Unfortunately, we’re still riding this crazy rollercoaster of change. That’s why we as young adults need to hear the truth from our ministry leaders during this time. We can’t change our circumstances, but we can change our perspective. Thankfully, you can help us do that.
In Bible study, we focus on answering the questions in the book. In Sunday School, we discuss prayer requests about our travels and job transitions. In small group, we talk about the weather, sports, or politics. But, believers are not going to grow in their faith by talking about the weather, sports, or politics.
Being alone isn’t sinful, but neglecting our time with other believers is (Hebrews 10:25). Not only can we glean encouragement from other Christians, but we can—and should—encourage them also. We’re all hearing the same kinds of lies from Satan, and we’re all called to obey the same Truth.
Center-stagers, like pastors, worship leaders, Bible study teachers, and ministry directors, are often in the spotlight. Behind-the-sceners, like those who work in the sound booth, organize children’s ministries, and order supplies for activities, are often in the background. Both center-stagers and behind-the-sceners can be used by God in amazing ways. But it’s so easy to neglect the behind-the-sceners because they work in the background.
I know it’s hard to be honest in a high-and-mighty Christian society. It feels like the Christians who set unrealistic goals for other Christians never talk about their sins and their hardships. It causes us to wonder if their struggles even exist. Friend, just because people don’t talk about their issues doesn’t mean they don’t have issues. Not only am I guilty of inwardly judging others for their sins, but I’m also guilty of hiding my sins from them.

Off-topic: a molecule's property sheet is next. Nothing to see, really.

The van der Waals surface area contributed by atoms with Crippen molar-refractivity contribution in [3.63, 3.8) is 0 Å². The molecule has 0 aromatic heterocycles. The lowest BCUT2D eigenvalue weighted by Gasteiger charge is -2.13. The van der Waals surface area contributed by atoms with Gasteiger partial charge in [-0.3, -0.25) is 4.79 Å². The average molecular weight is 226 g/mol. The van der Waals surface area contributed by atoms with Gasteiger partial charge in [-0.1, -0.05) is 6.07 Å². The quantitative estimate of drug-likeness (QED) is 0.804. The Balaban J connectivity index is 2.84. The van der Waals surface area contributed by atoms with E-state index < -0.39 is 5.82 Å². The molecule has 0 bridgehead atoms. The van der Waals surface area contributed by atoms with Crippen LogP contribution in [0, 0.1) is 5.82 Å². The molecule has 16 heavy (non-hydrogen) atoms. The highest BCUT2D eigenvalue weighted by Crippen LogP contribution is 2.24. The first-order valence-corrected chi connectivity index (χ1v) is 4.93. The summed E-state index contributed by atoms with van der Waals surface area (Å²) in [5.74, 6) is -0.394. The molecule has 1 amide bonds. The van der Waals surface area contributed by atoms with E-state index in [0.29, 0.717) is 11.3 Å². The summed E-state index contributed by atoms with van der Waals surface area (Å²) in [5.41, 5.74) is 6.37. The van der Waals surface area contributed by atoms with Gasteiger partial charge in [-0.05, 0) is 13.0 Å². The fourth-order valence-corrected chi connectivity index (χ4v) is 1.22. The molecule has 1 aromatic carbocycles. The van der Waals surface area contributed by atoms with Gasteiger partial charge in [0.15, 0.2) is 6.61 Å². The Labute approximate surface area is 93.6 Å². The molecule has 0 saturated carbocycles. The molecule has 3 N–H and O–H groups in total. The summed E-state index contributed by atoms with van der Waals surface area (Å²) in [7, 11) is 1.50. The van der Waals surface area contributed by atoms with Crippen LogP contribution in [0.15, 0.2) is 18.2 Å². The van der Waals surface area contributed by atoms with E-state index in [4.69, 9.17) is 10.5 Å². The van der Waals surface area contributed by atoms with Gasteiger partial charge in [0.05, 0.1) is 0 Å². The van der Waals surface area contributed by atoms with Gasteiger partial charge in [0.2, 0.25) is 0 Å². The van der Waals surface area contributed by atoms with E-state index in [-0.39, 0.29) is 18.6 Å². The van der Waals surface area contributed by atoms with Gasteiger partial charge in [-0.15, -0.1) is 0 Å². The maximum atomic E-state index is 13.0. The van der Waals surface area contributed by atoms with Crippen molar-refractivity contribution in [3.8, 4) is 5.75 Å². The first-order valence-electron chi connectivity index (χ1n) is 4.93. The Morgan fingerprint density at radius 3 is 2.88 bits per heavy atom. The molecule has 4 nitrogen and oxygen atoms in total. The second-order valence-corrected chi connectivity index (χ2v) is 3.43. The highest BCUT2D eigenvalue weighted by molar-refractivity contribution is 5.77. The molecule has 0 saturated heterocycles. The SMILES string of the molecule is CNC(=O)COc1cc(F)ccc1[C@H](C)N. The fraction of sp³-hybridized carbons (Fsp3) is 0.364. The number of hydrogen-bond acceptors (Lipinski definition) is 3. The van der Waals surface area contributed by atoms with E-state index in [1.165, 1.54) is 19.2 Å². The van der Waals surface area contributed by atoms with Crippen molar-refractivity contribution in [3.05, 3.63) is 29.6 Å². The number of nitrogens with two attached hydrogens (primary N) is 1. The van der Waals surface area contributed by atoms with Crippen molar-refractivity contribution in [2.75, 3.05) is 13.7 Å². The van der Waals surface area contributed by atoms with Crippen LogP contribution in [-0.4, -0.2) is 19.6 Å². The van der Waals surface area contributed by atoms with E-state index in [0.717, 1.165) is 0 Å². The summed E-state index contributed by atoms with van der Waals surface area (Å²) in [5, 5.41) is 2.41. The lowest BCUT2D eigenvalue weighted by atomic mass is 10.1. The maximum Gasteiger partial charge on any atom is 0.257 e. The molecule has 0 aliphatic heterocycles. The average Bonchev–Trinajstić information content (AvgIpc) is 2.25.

Even with the people we know…with the people we trust…with the people we are supposed to be unified with…we try to hide. We are silent. We conveniently forget to mention that we are struggling.
Usually, when I sit down after we’ve sung a few praise songs in church, my thought process is similar to this: Seriously? Did I really zone out for all of those songs? I just sang four hymns, and they didn’t count for anything? Why can’t I pay attention? I think about everything except what I’m supposed to be thinking about.
It’s officially summer, which means vacation Bible school for many churches (which usually means a lot of moaning, groaning, and whining from all the leaders involved). But VBS doesn’t have to be frustrating, cheesy, or challenging. By following these easy suggestions, you can make vacation Bible school go a lot smoother.
Regardless of our personality types, we have common struggles—and a common Savior. Maybe an extrovert wrestles with sharing gossip, but an introvert wrestles with stopping it. Maybe an extrovert has trouble keeping secrets, but an introvert has trouble opening up with honesty. Maybe an extrovert has trouble listening to her friends, but an introvert has trouble being friendly.
With everything in life, there needs to be a balance; and work is no exception. There’s a balance between not having enough rest and having too much. We can get very addicted to rest. And this addiction to rest is sometimes called "laziness."
We can’t wait until Sunday or until all the laundry is folded or until we feel like we’ve done enough labor to take a break.
Focusing on a hymn’s words doesn’t make God love you more. We worship to obey Him because He commands us to do so.
The church is not a one-man show, with Super Man (or Super Woman) stepping in to meet all the church’s needs. Because Super Man will get tired and frustrated and cranky very, very fast. You do play a part in the body of Christ—but that’s all it should be. One part. Not all the parts.
We can’t burn out because there’s more to do. The work never ends. This may sound depressing, but it’s truly joyous. There are more people to save, and we have the opportunity to serve them in love and show them what it means to be a Christian.